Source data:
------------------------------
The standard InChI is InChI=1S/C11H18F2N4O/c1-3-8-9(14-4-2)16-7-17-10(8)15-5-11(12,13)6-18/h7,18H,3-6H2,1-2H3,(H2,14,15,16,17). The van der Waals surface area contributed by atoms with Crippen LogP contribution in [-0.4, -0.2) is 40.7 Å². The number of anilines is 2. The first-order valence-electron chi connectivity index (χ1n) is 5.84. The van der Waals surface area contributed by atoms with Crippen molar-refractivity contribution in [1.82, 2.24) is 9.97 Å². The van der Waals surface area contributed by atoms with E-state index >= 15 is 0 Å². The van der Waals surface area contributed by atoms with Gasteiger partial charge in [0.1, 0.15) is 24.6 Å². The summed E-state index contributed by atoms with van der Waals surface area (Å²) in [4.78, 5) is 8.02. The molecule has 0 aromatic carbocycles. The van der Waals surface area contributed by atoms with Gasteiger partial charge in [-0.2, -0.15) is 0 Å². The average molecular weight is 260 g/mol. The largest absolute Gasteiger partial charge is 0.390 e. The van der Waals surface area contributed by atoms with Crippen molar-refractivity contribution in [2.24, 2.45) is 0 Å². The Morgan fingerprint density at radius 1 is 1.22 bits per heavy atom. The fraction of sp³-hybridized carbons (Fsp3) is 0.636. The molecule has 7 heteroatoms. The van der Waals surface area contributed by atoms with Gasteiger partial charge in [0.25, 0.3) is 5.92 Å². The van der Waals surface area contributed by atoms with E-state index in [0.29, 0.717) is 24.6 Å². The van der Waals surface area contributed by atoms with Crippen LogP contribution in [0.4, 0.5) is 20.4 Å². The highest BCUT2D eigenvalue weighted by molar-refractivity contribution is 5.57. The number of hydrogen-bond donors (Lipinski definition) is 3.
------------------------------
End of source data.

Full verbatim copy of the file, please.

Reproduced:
The standard InChI is InChI=1S/C11H18F2N4O/c1-3-8-9(14-4-2)16-7-17-10(8)15-5-11(12,13)6-18/h7,18H,3-6H2,1-2H3,(H2,14,15,16,17). The van der Waals surface area contributed by atoms with Crippen LogP contribution in [-0.4, -0.2) is 40.7 Å². The number of anilines is 2. The first-order valence-electron chi connectivity index (χ1n) is 5.84. The van der Waals surface area contributed by atoms with Crippen molar-refractivity contribution in [1.82, 2.24) is 9.97 Å². The van der Waals surface area contributed by atoms with E-state index >= 15 is 0 Å². The van der Waals surface area contributed by atoms with Gasteiger partial charge in [0.1, 0.15) is 24.6 Å². The summed E-state index contributed by atoms with van der Waals surface area (Å²) in [4.78, 5) is 8.02. The molecule has 0 aromatic carbocycles. The van der Waals surface area contributed by atoms with Gasteiger partial charge in [-0.2, -0.15) is 0 Å². The average molecular weight is 260 g/mol. The largest absolute Gasteiger partial charge is 0.390 e. The van der Waals surface area contributed by atoms with Crippen molar-refractivity contribution in [2.24, 2.45) is 0 Å². The Morgan fingerprint density at radius 1 is 1.22 bits per heavy atom. The fraction of sp³-hybridized carbons (Fsp3) is 0.636. The molecule has 7 heteroatoms. The van der Waals surface area contributed by atoms with Gasteiger partial charge in [0.25, 0.3) is 5.92 Å². The van der Waals surface area contributed by atoms with E-state index in [0.29, 0.717) is 24.6 Å². The van der Waals surface area contributed by atoms with Crippen LogP contribution in [0.4, 0.5) is 20.4 Å². The highest BCUT2D eigenvalue weighted by molar-refractivity contribution is 5.57. The number of hydrogen-bond donors (Lipinski definition) is 3.